DAVIS: I think sometimes I do, really. Haste makes waste. But then again, once I get into the flow of working real fast and I’m doing it, then it comes off pretty good. Some of my best stuff is done the quickest. I have it in my mind and I picture it, and then do it. I can take something and start working on it and rework it and it just comes out horrible… but the other day I had to do seven frames for Pepsi-Cola — some slide production thing — and I sat down and whipped it out like I was doing the cartoons, and it came out great! But if I had to sit there and fiddle with it, you know… it works both ways.
WOCHNER: So you meet that deadline with adrenaline?
DAVIS: I do. The older I get the harder it is to get going. I used to work late at night, but I’ll never do that anymore. I used to work sometimes on weekends, but I won’t work on weekends that much anymore. But I’ll get up at 5:00 in the morning sometimes, and it’s hard getting up, but once I’m up, it’s a pretty time of day and it’s quiet. I get the radio going, and I have something done by 10:00.
WOCHNER: How much do you draw in an average day? Do you work five days a week?
DAVIS: Pretty much, but not long days. Like I said, I get up early — start work at 9:00, and work until three. I’ve been averaging an ad a day.
WOCHNER: Does your rep call you with these assignments?
DAVIS: Yeah. I get a call at 9:00 every morning saying, “There’s a job coming,” or, “This job is due…” I never discuss prices with him at all. He does all the pricing and all that, and he knows what it’s worth — the whole thing. I just keep up with him.
WOCHNER: How did you find him?
DAVIS: He found me. They had two women who were working for Gerry Rapp’s father back then, and also Gerry’s dad at one time was asking me to do a lot of work, and I never really wanted to get involved with a rep because I always liked to be my own boss. I would always get calls, and so finally I [got a representative], and these unbelievable jobs would come in, and the pay would be great. I wouldn’t have to work so hard, and I didn’t have to go out and see anybody. I didn’t have to wait for pencils to be approved. It was one of the best things that ever happened to me. I recommend it to any young person who’s really got talent… there might be bad reps, but I have a very good rep.
WOCHNER: So, basically he’ll call you up and say something like, “I need a rough of Joe Namath. Give me a few ideas and send them over…”
DAVIS: Usually he’ll send out a worksheet, a work-order, with a layout that the art director has done — a rough layout of exactly what he wants — if it’s going to be in black and white, or color, and the size, the date that it’s due, and all those things. I’ll look at it, and it’ll say, “Pencils are due next week,” or whatever, and I’ll get on my telecopier and send him the pencils, and then he takes it to the client, and they OK it, and if there are any changes, he’ll send them back over the telecopier, and let me do the changes, and then I’ll do it.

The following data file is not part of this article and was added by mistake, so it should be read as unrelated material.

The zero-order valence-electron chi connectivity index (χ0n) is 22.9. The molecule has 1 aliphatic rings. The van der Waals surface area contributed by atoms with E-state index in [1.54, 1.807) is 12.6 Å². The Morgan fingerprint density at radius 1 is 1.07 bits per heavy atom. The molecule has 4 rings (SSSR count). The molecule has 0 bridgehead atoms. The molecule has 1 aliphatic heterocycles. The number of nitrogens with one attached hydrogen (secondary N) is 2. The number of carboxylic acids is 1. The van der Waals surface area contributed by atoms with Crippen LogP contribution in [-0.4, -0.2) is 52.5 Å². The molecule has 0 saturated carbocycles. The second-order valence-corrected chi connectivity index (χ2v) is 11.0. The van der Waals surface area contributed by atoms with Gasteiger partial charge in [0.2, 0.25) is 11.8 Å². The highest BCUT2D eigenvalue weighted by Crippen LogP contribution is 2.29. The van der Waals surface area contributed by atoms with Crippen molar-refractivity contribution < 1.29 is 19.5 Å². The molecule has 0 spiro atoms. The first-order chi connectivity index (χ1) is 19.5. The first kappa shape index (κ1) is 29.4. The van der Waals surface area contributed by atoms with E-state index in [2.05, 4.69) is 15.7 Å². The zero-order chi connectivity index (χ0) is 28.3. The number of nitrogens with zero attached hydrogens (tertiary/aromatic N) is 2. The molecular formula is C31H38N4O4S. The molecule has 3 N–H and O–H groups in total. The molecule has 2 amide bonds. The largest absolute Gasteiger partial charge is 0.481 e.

WOCHNER: You’re really a product of the 20th century.
DAVIS: Yes, and it’s going to get better! I mean, there are ways of copying things better, but this machine is just unbelievable. I can take it with me wherever I go, as long as someone else has the same machine to pick it up.
WOCHNER: In The Art of Humorous Illustration, Nick Meglin says that you’re a real procrastinator.
DAVIS: Oh, yeah. I’ll get a lot of jobs, and work at them. Each one is procrastinating, but they’re all piled up in a week. I’ll pull them off — say, if I get up, punch the clock, get up early in the morning, sometimes just go at it each day and do it. I’ll let a MAD job go until a couple of days before it’s due, and then I’ll jump on it. And I know I can do it.
WOCHNER: There’s an anecdote about you going on a fishing trip and then realizing you forgot an assignment…
DAVIS: I took some bubblegum cards with me that I was doing for Topps and I hadn’t finished them, and I took them with me because they were little things that I could take with me in a pack —
WOCHNER: You were drawing them at actual size?
DAVIS: Yeah… not too big. I took them with me when I went to New Hampshire or somewhere to fish, and I was going to take them to the post office the next day, but the mail up there is so bad, they were probably late. But I do remember sitting out in front of the headlights of the car inking because I’d forgotten to bring a lamp with me. [Laughter]
WOCHNER: What have you been doing lately?
DAVIS: I just finished a book for a publisher out in San Francisco on alcoholism. It’s a good book. It’s not a book, but a pamphlet, like a comic book, that will be distributed to offices and people who might have a drinking problem. Also, there’s another book about alcohol in the home. Other than that, I’ve had this thing for Pepsi that I’m doing, and the cover for the Westchester Classic Golf Program. Every week is something different. I’m doing something for an insurance company with sports in it, and I never get to do sports. I love to do sports. I go crazy doing sports.